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He prayed the people that was there, That they would styll stande, 250 "For he that shooteth for such a wager, Behoveth a stedfast hand."

Muche people prayed for Cloudesle, That hys lyfe saved myght be, And whan he made hym redy to shote, 255 There was many a weping eye.

Thus Cloudesle clefte the apple in two, That many a man myght se;[L258]

"Over gods forbode," sayde the kynge, "That thou shote at me! 260

"I geve the xviii. pence a day, And my bowe shalt thou beare, And over all the north countre, I make the chyfe rydere."

"And I geve the xvii. pence a day," said the quene, 265 "By god and by my fay; Come feche thy payment when thou wylt, No man shall say the nay.

"Wyllyam, I make the a gentelman, Of clothyng and of fe, 270 And thi two brethren yemen of my chambre, For they are so semely to se.

"Your sonne, for he is tendre of age, Of my wyne-seller shall he be, And whan he commeth to mannes estate, 275 Better avaunced shall he be.

"And, Wylliam, bring me your wife," said the quene, Me longeth her sore to se; She shal be my chefe gentelwoman, To governe my nursery." 280

The yemen thanketh them full curteously, And sayde, "To some bysshop wyl we wend, Of all the synnes that we have done To be assoyld at his hand."

So forth be gone these good yemen, 285 As fast as they myght hye, And after came and dwelled with the kynge, And dyed good men all thre.

Thus endeth the lives of these good yemen, God send them eternall blysse, 290 And all that with hande bowe shoteth, That of heaven may never mysse!

176, trusty, R.

177, there, C.

181, nowe, C.

184, drynke, R.

186. Another I wyll, R.

2, trusty, R.

3, they, R.

9, brethen.

11, supplied from a modern edition.

12, put out, R.

18, thus, trusty, R.

20, had.

24, brethen.

31, graece.

37, whent.

45, at our, R.

51, you breng, R.

197. At what a butte now, wold ye shot. PERCY.

227, hest.

217-258. For remarks upon this passage in the story, see the preface to the ballad.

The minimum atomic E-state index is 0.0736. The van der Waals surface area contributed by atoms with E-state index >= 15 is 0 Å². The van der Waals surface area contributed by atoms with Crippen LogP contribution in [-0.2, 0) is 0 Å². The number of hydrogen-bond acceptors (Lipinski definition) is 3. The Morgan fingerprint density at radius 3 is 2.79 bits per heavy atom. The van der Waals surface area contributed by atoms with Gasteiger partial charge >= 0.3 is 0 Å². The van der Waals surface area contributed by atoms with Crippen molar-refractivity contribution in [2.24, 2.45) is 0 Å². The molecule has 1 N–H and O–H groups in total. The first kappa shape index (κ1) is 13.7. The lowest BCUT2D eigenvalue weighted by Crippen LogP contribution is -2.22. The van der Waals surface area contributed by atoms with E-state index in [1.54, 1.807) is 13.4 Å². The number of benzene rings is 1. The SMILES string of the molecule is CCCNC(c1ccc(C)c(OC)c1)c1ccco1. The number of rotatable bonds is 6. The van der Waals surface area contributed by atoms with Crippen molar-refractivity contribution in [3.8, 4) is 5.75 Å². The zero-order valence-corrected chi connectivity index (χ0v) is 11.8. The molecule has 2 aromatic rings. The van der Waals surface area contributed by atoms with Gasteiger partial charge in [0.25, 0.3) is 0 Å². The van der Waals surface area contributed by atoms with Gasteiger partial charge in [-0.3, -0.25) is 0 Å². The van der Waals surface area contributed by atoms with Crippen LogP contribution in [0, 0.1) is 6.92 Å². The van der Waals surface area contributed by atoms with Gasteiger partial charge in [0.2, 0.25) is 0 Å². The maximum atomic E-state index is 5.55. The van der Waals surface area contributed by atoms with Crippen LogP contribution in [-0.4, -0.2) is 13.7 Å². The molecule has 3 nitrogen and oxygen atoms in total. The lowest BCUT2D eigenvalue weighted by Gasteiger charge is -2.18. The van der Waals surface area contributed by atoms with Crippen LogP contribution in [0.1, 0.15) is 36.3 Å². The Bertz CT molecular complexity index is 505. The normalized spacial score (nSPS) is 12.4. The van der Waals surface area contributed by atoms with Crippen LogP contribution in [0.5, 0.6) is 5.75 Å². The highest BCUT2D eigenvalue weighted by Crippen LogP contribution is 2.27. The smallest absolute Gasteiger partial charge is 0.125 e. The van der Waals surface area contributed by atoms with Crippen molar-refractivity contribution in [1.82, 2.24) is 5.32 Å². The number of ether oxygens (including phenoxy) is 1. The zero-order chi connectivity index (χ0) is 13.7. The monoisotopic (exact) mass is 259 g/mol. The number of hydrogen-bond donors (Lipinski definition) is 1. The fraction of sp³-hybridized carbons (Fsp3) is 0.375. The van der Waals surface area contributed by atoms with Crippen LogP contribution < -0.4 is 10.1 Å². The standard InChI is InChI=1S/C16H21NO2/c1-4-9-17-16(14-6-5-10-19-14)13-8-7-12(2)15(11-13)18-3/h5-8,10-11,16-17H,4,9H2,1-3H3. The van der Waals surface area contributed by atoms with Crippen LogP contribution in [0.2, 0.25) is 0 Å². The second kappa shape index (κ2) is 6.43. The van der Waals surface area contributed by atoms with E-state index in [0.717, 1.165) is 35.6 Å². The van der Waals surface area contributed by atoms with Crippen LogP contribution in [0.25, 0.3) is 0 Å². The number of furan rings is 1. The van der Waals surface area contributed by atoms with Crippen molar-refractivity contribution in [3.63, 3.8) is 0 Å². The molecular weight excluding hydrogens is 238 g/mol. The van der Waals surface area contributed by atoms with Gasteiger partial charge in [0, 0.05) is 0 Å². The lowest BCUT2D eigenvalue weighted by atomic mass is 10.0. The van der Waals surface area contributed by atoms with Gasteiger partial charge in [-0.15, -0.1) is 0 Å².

258. His son he did not nee. PERCY.


This ballad was derived from the Percy Manuscript, and is printed in the _Reliques_, i. 84 (ed. 1794), with some alterations by the Editor.

"As for Guy of Gisborne," says Ritson, "the only further memorial which has occurred concerning him is in an old satirical piece by William Dunbar, a celebrated Scottish poet of the fifteenth century, on one "Schir Thomas Nory," (MS. Maitland, p. 3, MMS. More, Ll. 5, 10,) where he is named along with our hero, Adam Bell, and other worthies, it is conjectured of a similar stamp, but whose merits have not, less fortunately, come to the knowledge of posterity.

"Was nevir WEILD ROBEINE under bewch, Nor yitt Roger of Clekkislewch, So bauld a bairne as he; GY OF GYSBURNE, na Allane Bell, Na Simones sones of Quhynsell, Off thocht war nevir so slie."

"Gisborne is a market town in the west riding of the county of York, on the borders of Lancashire."

When shaws beene sheene, and shradds full fayre,[L1]

And leaves both large and longe, Itt is merrye walkyng in the fayre forrest, To heare the small birdes songe.

The woodweele sang, and wold not cease, 5 Sitting upon the spraye, Soe lowde, he wakened Robn Hood, In the greenwood where he lay.

"Now, by my faye," sayd jollye Robn, "A sweaven I had this night; 10 I dreamt me of tow wight yemen,[L11]

That fast with me can fight.

"Methought they did mee beate and binde, And tooke my bowe mee froe; Iff I be Robin alive in this lande, 15 Ile be wroken on them towe."

"Sweavens are swift, master," quoth John, "As the wind that blowes ore a hill; For iff itt be never so loude this night, To-morrow itt may be still." 20

"Buske yee, bowne yee, my merry men all, And John shall goe with mee, For Ile goe seeke yond wight yeomen, In greenwood where they bee."[L24]

Then they cast on their gownes of grene, 25 And tooke theyr bowes each one; And they away to the greene forrest[L27]

A shooting forth are gone;

Until they came to the merry greenwood, Where they had gladdest bee; 30 There were they ware of a wight yeoman,[L31]

His body leaned to a tree.

A sword and a dagger he wore by his side, Of manye a man the bane; And he was clad in his capull hyde, 35 Topp and tayll and mayne.

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